Gazed his kakemonos o’er
Under the silvery willow-tree
In the school of Tenko:
“I can teach you nothing more,
Thought, or craft, or mystery;
Let your golden wings expand,
They will shadow half the land,
All the world’s at your command,
Come no more to Tenko.”
Lying on the golden sand,
Kimi watched his wings expand:
Wept.–He could not understand
Why she wept, said Tenko.
III
So, in her blue kimono,
Pale as the sickle moon
Glimmered thro’ soft plum-branches
Blue in the dusk of June,
Stole she, willing and waning,
Frightened and unafraid,–
“Take me with you, Sawara,
Over the sea” , she said.
Small and sadly beseeching,
Under the willow-tree,
Glimmered her face like a foam-flake
Drifting over the sea:
Pale as a drifting blossom,
Lifted her face to his eyes:
Slowly he gathered and held her
Under the drifting skies.

Poor little face cast backward
Better to see his own,
Earth and heaven went past them
Drifting: they too, alone
Stood, immortal. He whispered–
“Nothing can part us two!”
Backward her sad little face went
Drifting, and dreamed it true.
“Others are happy,” she murmured,
“Maidens and men I have seen;
You are my king, Sawara,
O, let me be your queen!
If I am all too lowly,”
Sadly she strove to smile,
“Let me follow your footsteps,
Your slave for a little while.”
Surely, he thought, I have painted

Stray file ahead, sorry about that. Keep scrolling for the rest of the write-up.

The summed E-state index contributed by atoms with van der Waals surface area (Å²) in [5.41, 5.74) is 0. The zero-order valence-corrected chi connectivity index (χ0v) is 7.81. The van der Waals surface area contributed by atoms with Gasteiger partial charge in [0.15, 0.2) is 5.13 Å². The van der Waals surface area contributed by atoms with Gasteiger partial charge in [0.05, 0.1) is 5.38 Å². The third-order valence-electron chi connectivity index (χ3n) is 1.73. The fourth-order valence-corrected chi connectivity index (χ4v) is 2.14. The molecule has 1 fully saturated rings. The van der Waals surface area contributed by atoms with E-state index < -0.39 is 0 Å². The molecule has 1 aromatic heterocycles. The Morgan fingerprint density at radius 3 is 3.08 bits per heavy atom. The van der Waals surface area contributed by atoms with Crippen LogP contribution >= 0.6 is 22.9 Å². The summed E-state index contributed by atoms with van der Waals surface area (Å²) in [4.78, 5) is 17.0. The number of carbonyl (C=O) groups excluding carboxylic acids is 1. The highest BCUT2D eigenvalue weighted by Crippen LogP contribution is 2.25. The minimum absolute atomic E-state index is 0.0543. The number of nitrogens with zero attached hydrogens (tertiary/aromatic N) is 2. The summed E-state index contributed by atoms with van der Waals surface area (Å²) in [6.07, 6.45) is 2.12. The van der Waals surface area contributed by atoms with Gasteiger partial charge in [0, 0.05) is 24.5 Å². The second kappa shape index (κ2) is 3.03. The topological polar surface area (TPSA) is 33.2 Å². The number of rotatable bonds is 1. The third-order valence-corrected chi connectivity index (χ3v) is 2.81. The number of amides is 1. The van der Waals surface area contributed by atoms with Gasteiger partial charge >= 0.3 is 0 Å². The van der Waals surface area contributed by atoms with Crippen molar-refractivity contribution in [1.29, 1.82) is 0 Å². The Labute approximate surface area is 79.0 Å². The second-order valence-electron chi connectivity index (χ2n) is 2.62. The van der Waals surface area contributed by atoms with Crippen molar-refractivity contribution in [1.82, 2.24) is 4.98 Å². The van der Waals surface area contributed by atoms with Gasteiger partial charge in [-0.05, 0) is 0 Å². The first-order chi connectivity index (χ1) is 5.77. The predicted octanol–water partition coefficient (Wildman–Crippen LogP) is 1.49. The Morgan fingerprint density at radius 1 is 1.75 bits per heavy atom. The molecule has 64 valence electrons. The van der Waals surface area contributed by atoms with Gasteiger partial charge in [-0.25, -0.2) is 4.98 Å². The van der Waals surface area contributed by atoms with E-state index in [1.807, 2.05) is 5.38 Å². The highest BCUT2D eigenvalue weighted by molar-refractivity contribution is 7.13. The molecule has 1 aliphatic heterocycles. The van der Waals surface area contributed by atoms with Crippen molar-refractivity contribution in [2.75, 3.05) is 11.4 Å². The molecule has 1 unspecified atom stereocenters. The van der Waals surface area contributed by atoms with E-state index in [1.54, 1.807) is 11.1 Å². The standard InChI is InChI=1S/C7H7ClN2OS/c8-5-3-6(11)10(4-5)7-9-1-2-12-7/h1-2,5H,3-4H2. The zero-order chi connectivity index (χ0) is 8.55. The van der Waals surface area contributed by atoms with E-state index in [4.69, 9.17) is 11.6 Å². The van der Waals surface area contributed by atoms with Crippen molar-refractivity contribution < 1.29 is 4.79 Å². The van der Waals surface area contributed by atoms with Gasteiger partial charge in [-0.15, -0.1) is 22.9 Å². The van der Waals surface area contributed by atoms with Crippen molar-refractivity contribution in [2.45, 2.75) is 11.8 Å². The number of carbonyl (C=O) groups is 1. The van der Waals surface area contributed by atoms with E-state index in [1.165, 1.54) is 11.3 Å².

Nothing so fair as this
Moonlit almond blossom
Sweet to fold and kiss,
Brow that is filled with music,
Shell of a faery sea,
Eyes like the holy violets
Brimmed with dew for me.
“Wait for Sawara” he whispered,
Does not his whole heart yearn
Now to his moon-bright maiden?
Wait, for he will return
Rich as the wave on the moon’s path
Rushing to claim his bride!”
So they plighted their promise,
And the ebbing sea-wave sighed.
IV
Moon and flower and butterfly,
Earth and heaven went drifting by,
Three long years while Kimi dreamed
Under the silvery willow-tree
In the school of Tenko,
Steadfast while the whole world streamed
Past her tow’rds Eternity;
Steadfast till with one great cry,
Ringing to the gods on high,
Golden wings should bind the sky
And bring him back to Tenko.
Three long years and nought to say
“Sweet, I come the golden way,
Riding royally to the school
Under the silvery willow-tree
Claim my bride of Tenko;
Silver bells on a milk-white mule,
Rose-red sails on an emerald sea!”
Kimi sometimes went to pray
In the temple nigh the bay,
Dreamed all night and gazed all day
Over the sea from Tenko.
Far away his growing fame
Lit the clouds. No message came
From the sky, whereon she gazed
Under the silvery willow-tree
Far away from Tenko!
Small white hands in the temple raised
Pleaded with the Mystery–
“Stick of incense in the flame,
Though my love forget my name,
Help him, bless him, all the same,
And … bring him back to Tenko!”
Rose-white temple nigh the bay,
Hush! for Kimi comes to pray,
Dream all night and gaze all day
Over the sea from Tenko.

V
So, when the rich young merchant
Showed him his bags of gold,
Yoichi Tenko, the painter,
Gave him her hand to hold,
Said, “You shall wed him, O Kimi” :
Softly he lied and smiled–
“Yea, for Sawara is wedded!
Let him not mock you, child.”
Dumbly she turned and left them,
Never a word or cry
Broke from her lips’ grey petals
Under the drifting sky:
Down to the spray and the rainbows,
Where she had watched him of old
Painting the rose-red islands,
Painting the sand’s wet gold

Down to their dreams of sunset,
Frail as a flower’s white ghost,